The Buddha is shown here leaving Cunda's the Blacksmith's house. He eventually walked a great distance to Kusinara (modern Kushinagar, India, site of an enormous Tibetan reliquary and monument), where he intended to pass into final nirvana at an out of the way site Ananda found very strange. The final passing took place between two Sala trees, and the Buddha explained to Ananda the very strategic reasons for the site.
- The flesh of a wild pig, neither too young nor too old, which had come to hand without being killed,
- soft boiled rice cooked with "the five products of the cow," or
- a kind of elixir of life (rasayana) (cf. next note).
Modern interpreters from Rhys Davids onwards have favored truffles [which pig's love and are obtained by having pigs root for them] as a plausible explanation, and some evidence for this has been adduced.
Trevor Ling , in Note 31 to his revision of the Rhys Davids translation of this Sutta [The Buddha's Philosophy of Man (Everyman's Library, London 1981, p. 218)], remarks: "This explanation seems intended to avoid offense to vegetarian readers or hearers. Rhys Davids's statement that Buddhists 'have been mostly vegetarians, and are increasingly so,' is difficult to accept."
Be that as it may (and in fact Eastern Theravada Buddhists have rarely been vegetarians, though some are now almost certainly under Western influence!), the question of vegetarianism has frequently been raised in the Buddhist field.
The standard Theravada position is set out in the Jivaka Sutta (MN 55), in which the Buddha tells Jivaka that monks must not eat the meat of any animal concerning which they have
- heard, or
that it was specially killed for them. The Buddha rejected Devadatta's proposal to forbid meat-eating altogether to the monks.
[Devadata is the Buddhist of a backbiting Judas or proud Lucifer figure, who repeatedly attempted to assassinate the Buddha. This was not a sincere request by Devadatta., Rather, it was part of a plot to discredit the Buddha as not being austere enough to run the Sangha; Devadatta used the Buddha's unwillingness to consent to it to cause a schism in the Sangha. He then formed his own short-lived splinter group, impersonating the fully enlightened Buddha in the process instituting this and other mandatory austerities. The Buddha left it to nuns, monks, and followers to be vegetarians if they chose without making it mandatory. He soon became very ill, urgently sought out the Buddha to apologize for his misguided views but, it is said, was swallowed by earth before he could do so because the earth was unable to bear the gravity of his misdeeds.]
Living on alms as they did in the conditions of rural India at the time, they would either have gravely embarrassed those who offered them food, or starved if they had refused all meat. At the same time, under modern conditions, especially in the West, the question does arise as to whether the Sangha might not educate the laity into offering only vegetarian food. Many Western Buddhists (and not only Mahayanists) are in fact vegetarians today.
In many schools of Mahayana Buddhism, vegetarianism is the rule, and some writers have indulged in polemics against the Theravada school on this score. This, whatever may be said, has not always been purely for reasons of compassion. Shinran Shonin, the founder o the Shin School in Japan, abolished compulsory vegetarianism along with celibacy because he construed it a penitential practice.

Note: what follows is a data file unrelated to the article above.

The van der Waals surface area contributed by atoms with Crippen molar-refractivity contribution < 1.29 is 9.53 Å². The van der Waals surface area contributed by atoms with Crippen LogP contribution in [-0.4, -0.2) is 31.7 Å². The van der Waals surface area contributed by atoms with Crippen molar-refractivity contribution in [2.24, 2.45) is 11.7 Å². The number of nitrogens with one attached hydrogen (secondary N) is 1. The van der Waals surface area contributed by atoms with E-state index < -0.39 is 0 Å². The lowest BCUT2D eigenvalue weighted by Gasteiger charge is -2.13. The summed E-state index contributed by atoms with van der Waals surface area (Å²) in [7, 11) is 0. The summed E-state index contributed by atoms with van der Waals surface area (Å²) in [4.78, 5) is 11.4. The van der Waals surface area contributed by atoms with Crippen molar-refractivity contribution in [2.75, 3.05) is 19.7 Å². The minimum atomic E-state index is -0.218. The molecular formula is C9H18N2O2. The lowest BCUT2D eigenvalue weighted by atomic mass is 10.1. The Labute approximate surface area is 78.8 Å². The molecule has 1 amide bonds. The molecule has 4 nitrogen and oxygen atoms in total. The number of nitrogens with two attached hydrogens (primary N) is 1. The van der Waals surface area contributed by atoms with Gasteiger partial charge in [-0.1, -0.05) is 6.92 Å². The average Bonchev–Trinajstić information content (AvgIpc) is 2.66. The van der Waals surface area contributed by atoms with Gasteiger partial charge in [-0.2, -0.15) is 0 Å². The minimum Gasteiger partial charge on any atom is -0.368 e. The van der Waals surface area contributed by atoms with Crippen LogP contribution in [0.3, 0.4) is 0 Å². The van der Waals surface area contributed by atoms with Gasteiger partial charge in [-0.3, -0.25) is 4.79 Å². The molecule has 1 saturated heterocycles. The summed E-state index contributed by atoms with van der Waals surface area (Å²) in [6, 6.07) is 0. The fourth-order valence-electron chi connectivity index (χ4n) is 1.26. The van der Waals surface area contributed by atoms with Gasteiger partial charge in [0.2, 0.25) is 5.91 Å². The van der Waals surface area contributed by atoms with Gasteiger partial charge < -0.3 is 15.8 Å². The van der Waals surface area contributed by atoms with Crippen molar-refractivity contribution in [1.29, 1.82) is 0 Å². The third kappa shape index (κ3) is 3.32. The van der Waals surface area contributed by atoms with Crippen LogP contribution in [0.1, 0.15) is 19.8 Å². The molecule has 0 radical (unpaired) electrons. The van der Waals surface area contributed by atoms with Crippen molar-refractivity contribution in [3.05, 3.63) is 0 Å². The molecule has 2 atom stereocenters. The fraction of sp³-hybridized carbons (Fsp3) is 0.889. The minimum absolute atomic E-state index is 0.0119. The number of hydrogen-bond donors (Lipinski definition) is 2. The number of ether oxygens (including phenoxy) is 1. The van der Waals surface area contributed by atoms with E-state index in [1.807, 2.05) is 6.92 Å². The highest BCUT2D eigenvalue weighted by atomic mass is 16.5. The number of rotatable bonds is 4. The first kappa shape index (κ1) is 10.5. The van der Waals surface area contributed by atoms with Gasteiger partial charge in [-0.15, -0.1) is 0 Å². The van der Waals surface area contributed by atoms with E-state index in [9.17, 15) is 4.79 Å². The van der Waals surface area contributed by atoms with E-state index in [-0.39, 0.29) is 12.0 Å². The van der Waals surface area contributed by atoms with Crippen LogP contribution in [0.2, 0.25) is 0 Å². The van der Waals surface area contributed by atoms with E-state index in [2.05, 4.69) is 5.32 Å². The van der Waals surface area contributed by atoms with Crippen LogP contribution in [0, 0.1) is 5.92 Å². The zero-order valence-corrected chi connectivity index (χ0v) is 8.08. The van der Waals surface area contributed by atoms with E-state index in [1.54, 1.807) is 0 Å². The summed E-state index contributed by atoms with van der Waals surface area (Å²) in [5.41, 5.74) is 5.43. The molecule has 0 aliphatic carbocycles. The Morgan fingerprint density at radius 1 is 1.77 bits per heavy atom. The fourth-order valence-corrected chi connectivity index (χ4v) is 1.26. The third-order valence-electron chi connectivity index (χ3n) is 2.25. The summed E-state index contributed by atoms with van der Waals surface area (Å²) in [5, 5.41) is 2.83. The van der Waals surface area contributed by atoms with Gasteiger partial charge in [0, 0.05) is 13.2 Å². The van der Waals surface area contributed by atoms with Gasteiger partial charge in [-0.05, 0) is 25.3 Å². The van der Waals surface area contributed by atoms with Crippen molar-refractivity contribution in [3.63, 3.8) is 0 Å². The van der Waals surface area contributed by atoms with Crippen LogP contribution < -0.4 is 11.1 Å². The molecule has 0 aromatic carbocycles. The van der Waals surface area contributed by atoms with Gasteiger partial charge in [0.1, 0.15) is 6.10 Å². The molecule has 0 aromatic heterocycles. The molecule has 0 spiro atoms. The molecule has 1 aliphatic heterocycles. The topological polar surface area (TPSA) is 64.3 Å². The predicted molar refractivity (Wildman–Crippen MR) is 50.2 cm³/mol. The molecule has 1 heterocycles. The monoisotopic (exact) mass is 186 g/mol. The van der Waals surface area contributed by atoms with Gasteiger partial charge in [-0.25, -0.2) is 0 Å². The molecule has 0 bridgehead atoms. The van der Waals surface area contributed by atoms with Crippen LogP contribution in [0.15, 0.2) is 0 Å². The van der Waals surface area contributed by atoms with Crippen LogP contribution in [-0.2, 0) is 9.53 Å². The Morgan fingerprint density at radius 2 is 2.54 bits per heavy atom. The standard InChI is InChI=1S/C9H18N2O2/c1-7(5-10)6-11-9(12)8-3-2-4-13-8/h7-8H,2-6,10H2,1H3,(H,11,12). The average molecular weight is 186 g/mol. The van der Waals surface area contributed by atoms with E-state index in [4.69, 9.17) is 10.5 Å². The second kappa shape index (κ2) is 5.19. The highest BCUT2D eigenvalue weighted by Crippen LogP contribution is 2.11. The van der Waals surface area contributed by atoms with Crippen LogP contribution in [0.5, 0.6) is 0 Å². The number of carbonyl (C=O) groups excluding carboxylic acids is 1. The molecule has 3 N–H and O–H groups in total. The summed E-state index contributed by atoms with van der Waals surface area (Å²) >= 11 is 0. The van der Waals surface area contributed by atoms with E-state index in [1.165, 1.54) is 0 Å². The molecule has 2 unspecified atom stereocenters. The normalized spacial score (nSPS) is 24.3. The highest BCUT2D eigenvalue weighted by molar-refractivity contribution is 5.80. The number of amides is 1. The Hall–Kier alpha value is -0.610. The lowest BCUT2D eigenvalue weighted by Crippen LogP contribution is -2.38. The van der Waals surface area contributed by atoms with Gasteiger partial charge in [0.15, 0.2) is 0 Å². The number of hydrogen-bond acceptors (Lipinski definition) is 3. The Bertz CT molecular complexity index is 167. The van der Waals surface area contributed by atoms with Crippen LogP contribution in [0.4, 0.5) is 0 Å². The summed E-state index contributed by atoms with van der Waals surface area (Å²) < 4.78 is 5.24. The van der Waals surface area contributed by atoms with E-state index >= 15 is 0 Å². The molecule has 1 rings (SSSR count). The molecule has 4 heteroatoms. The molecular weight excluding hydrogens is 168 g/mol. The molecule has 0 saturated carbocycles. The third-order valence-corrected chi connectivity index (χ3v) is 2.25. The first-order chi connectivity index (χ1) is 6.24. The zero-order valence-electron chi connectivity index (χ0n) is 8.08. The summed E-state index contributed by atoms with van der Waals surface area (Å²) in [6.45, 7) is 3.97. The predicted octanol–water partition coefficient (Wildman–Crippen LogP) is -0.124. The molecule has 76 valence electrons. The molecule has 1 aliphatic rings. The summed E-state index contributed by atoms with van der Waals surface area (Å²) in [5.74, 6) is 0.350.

ELIXIR OF LIFE (Note 418)
The reference to an elixir noted above is interesting. E. Lamotte, The Teaching of Vimalakirti (English translation, PTS, London 1976), p. 313f., has an interesting and learned note in which he refers to deities mentioned in MN 36, who offered to insert a special divine essence into the Bodhisatta's pores to keep him alive, at the time of his extreme austerities.
He compares the Buddha's last meal with the wondrous food served to the Boddhisattvas by Vimalakriti, which takes seven days to digest, whereas the sukara-maddava eaten by the Buddha can only be digested by the Tathagata [another name for the Buddha] (or so we are told). The trouble was, of course, that in fact even the Tathagata failed to digest it! Cf. also SN 7.1.9.
THE LAST DAYS OF THE BUDDHA (Note 363)
With this Sutta [Sanskrit, sutra, "discourse"], Mrs. Bennett's volume of abridged translations comes to an end. Of greater value was The Last Days of the Buddha, translated by Sister Vajira and revised by Francis Story, with notes by the Ven. Nyanaponika Mahathera (Wheel Publication 67-69, BPS, Kandy 1964).
The Sutta is a composite one, many portions of which are found separately in other parts of the Canon, as listed by Rhys Davids. No doubt it contains the basic facts about the Buddha's last days, but various late and more than dubious elements have been incorporated in it -- a process which continued in the later Sanskrit versions (produced by the Sarvastivadins and other schools), which are known to us mainly from the Chinese and Tibetan translations (though some Sanskrit fragments have been found). For E. Waldschmidt's (German) study of these, see A.K. Warder, Indian Buddhism (2nd ed., London 1907), pp. 123-147.
It should perhaps be mentioned that the (expanded, Sanskrit-based) Mahaparinirvana Sutra is sometimes cited as evidence for the belief in a supreme self in Mahayana Buddhism. One Chinese version does indeed contain a passage to this effect, but this is a late interpolation, and is not representative of the general Mahayana position.